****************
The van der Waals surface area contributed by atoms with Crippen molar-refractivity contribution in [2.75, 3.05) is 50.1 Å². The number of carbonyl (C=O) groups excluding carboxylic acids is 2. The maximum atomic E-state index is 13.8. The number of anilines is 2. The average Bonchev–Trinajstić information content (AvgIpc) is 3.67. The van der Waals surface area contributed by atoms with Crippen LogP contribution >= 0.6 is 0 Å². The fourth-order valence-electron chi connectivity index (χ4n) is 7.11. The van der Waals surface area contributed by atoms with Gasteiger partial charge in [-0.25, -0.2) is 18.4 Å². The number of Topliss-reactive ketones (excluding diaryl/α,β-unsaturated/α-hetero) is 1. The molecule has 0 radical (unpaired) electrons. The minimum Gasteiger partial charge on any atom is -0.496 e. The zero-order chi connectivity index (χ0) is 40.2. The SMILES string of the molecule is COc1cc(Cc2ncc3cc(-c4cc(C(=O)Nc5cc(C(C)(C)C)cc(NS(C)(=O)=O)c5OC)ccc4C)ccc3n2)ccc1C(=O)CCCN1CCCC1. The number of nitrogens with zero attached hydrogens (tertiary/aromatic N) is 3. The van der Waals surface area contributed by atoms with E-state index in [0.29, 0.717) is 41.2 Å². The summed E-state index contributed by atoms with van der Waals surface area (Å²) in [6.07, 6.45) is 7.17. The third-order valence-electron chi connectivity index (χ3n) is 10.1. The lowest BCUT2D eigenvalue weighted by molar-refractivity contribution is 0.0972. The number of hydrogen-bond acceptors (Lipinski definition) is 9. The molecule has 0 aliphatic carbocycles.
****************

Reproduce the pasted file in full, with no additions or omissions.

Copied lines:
The van der Waals surface area contributed by atoms with Crippen molar-refractivity contribution in [2.75, 3.05) is 50.1 Å². The number of carbonyl (C=O) groups excluding carboxylic acids is 2. The maximum atomic E-state index is 13.8. The number of anilines is 2. The average Bonchev–Trinajstić information content (AvgIpc) is 3.67. The van der Waals surface area contributed by atoms with Crippen LogP contribution >= 0.6 is 0 Å². The fourth-order valence-electron chi connectivity index (χ4n) is 7.11. The van der Waals surface area contributed by atoms with Gasteiger partial charge in [-0.25, -0.2) is 18.4 Å². The number of Topliss-reactive ketones (excluding diaryl/α,β-unsaturated/α-hetero) is 1. The molecule has 0 radical (unpaired) electrons. The minimum Gasteiger partial charge on any atom is -0.496 e. The zero-order chi connectivity index (χ0) is 40.2. The SMILES string of the molecule is COc1cc(Cc2ncc3cc(-c4cc(C(=O)Nc5cc(C(C)(C)C)cc(NS(C)(=O)=O)c5OC)ccc4C)ccc3n2)ccc1C(=O)CCCN1CCCC1. The number of nitrogens with zero attached hydrogens (tertiary/aromatic N) is 3. The van der Waals surface area contributed by atoms with E-state index in [0.29, 0.717) is 41.2 Å². The summed E-state index contributed by atoms with van der Waals surface area (Å²) in [6.07, 6.45) is 7.17. The third-order valence-electron chi connectivity index (χ3n) is 10.1. The lowest BCUT2D eigenvalue weighted by molar-refractivity contribution is 0.0972. The number of hydrogen-bond acceptors (Lipinski definition) is 9. The molecule has 0 aliphatic carbocycles.